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Eur J Heart Fail. 2011 Feb;13(2):135-41. doi: 10.1093/eurjhf/hfq205. Epub 2010 Nov 30.

Decreasing trends in the incidence of heart failure after acute myocardial infarction from 1993-2004: a study of 175,216 patients with a first acute myocardial infarction in Sweden.

Author information

1
Department of Emergency and Cardiovascular Medicine, Sahlgrenska Academy, University of Gothenburg, Gothenburg, Sweden. masoud.shafazand@vgregion.se

Abstract

AIMS:

To investigate temporal trends in the risk of heart failure (HF) complicating acute myocardial infarction (AMI) and to determine whether these trends differ by gender or age.

METHODS AND RESULTS:

The national Swedish hospital discharge and death registries from 1993 to 2004 were used to calculate age- and gender-specific trends for a first episode of HF within 3 years in 175 216 patients aged 35-84 and hospitalized with a first AMI. Overall, 14.4% of patients aged 35-64 and 31.5% of those aged 65-84 with AMI in 1993-1995 had a hospital diagnosis of HF within 3 years (including the index admission). Corresponding figures for patients with AMI from 2002 to 2004 were 11.5 and 28.0%, respectively. In multivariable analyses, the risk of HF decreased by 4% per year. Having had a stroke before admission increased HF risk by 37%, diabetes increased the risk by 76% and atrial fibrillation by 80%. Patients with any kind of valvular disease had a more than doubled risk. Women had a 6% higher incidence of HF than men, whereas men with an index admission for AMI who did not develop HF had higher mortality than women.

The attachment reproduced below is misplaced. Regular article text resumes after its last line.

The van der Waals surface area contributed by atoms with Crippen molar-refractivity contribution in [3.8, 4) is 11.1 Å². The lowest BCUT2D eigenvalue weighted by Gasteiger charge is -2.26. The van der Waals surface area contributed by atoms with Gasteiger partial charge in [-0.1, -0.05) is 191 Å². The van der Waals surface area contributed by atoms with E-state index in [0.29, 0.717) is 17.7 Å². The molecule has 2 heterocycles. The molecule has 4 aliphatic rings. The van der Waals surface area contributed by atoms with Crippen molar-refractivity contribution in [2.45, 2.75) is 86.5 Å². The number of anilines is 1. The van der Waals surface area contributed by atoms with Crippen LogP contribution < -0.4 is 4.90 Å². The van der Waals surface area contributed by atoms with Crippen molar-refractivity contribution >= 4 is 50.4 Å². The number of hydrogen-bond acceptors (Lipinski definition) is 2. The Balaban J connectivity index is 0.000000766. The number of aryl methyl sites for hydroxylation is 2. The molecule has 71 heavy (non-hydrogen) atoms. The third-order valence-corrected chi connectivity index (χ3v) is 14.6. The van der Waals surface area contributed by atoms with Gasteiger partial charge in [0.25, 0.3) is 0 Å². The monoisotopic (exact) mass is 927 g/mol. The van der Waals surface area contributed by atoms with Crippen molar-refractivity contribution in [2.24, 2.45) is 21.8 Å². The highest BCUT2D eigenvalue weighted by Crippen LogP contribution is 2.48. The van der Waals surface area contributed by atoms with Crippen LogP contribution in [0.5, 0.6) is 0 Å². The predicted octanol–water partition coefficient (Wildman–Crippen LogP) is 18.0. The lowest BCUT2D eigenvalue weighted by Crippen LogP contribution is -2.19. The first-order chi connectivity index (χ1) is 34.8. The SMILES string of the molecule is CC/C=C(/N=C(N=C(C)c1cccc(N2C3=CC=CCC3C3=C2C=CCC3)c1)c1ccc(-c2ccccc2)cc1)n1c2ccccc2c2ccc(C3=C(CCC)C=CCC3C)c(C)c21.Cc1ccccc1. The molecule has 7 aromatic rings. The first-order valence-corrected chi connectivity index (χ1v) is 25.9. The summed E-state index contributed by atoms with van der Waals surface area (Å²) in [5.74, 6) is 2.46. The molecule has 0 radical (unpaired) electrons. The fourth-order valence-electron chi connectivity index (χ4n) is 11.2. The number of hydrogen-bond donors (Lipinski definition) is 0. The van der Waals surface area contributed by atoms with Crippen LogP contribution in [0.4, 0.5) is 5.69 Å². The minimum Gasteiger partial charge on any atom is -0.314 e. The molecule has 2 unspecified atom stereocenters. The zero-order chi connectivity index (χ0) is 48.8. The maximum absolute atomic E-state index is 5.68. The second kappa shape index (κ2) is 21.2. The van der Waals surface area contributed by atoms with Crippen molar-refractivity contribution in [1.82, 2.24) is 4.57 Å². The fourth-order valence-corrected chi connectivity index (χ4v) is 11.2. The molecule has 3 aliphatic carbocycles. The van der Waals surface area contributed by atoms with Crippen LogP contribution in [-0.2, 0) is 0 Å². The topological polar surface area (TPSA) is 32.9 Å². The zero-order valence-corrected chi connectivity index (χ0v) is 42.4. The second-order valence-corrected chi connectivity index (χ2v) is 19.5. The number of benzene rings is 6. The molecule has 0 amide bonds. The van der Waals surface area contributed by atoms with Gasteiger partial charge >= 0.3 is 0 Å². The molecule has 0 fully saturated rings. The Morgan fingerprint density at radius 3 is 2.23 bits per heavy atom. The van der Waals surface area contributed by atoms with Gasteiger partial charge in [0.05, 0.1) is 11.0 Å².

CONCLUSIONS:

In this national sample, we observed a steady decrease in the risk of being hospitalized with HF after an AMI. However, the 3-year risk of HF remains high, with nearly one-third of AMI patients aged 65-84 developing HF within 3 years.

PMID:
21118860
DOI:
10.1093/eurjhf/hfq205
[Indexed for MEDLINE]
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